Comcast recently announced it has now connected more than six million low-income Americans to the Internet through its Internet Essentials program, which is the largest and most comprehensive broadband adoption program for low-income families in the U.S. The company connected more than two million people in the last year alone, which is the largest annual increase in the program’s history.
The company also announced it will significantly expand eligibility – for the eleventh time in seven years – to low-income veterans, nearly one million of whom live within the Comcast footprint. According to the United States Census Bureau’s 2016 American Community Survey, less than 70 percent of low-income veterans have Internet access, and about 60 percent own a computer.
“This program has had an enormous impact on millions of families and children who now have high-speed Internet at home, many for the first time in their lives,” said David L. Cohen, senior executive vice president and chief diversity officer. “We’re excited to extend that same opportunity to more than one million, low-income veterans. Veterans have stood up for our country; now it’s time for us to stand up for them by providing access to life-changing digital tools and resources.”
Since 2011, Comcast has invested more than half a billion dollars to support digital literacy training and awareness, reaching more than 8.5 million low-income Americans. In addition, the company has sold more than 85,000 heavily subsidized computers.
Comcast attributes some of the recent growth of Internet Essentials to its easy-to-use mobile application, which now accounts for more than a third of all enrollments. In addition, the company released a new seven-year progress report. It contains detailed information about customer demographics and insights, as well as a history of the program’s evolution and key milestones. The company has also redesigned its Internet Essentials Learning Center with new content from Common Sense Media and ConnectSafely.org. The site now includes a variety of free videos, tools, and resources that can help individuals learn vital Internet safety and digital skills.
U.S. Olympic Gold Medalists Jocelyne Lamoureux-Davidson and Monique Lamoureux-Morando, who were recently named as ambassadors and spokespeople for the company’s corporate values initiatives, will join Cohen on a multi-city tour to visit local communities and raise awareness about the Internet Essentials program. Both were instrumental in Team USA’s defeat of Canada for the gold in the Olympic Winter Games in Pyeong Chang, and are passionate advocates for gender equity.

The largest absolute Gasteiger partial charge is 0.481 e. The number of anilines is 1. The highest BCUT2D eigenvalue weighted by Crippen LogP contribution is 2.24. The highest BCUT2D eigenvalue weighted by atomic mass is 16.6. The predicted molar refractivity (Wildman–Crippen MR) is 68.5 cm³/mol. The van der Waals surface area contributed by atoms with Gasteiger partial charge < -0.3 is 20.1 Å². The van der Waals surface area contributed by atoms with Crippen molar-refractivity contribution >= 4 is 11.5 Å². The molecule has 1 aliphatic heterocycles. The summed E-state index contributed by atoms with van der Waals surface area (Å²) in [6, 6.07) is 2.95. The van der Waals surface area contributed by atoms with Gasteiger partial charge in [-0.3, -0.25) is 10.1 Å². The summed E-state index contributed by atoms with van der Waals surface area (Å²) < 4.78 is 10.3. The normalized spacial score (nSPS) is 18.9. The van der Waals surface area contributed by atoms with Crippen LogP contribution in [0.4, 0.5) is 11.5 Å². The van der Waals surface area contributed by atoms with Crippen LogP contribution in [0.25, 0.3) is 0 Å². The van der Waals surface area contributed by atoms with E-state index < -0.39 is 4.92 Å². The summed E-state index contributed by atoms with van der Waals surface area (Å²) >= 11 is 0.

“We’re thrilled to be partnering with Comcast to help close the digital divide for families, students, seniors, and veterans,” said Lamoureux-Morando. “People without an Internet connection at home are missing out. Students need the Internet to do their homework. Parents and veterans need the Internet to more easily search and apply for jobs and access healthcare information.”
“We know how important a home Internet connection is,” added Lamoureux-Davidson. “In our lives, we’ve also learned first-hand how important it is to stand up for what you believe in. We want to encourage others to use the Internet to stand up for what they believe in and to make the world a better, fairer place, not just for themselves, but for the next generation, too. You can’t change the world if you’re not online.”
The move to extend Internet Essentials eligibility to low-income veterans is the second largest expansion in the program’s history. For details on how to apply, please visit: www.internetessentials.com/apply.
According to the U.S. Census American Community Survey, 81 percent of all U.S. households subscribe to broadband at home, but only 63 percent of households with an annual income of less than $35,000 do. To attack that problem, Internet Essentials has an integrated, wrap-around design meant to address each of the three major barriers to broadband adoption that research has identified. These include: a lack of digital literacy skills, the lack of a computer, and the absence of a low-cost Internet service. The program is also structured as a partnership between Comcast and tens of thousands of school districts, libraries, elected officials, and nonprofit community partners.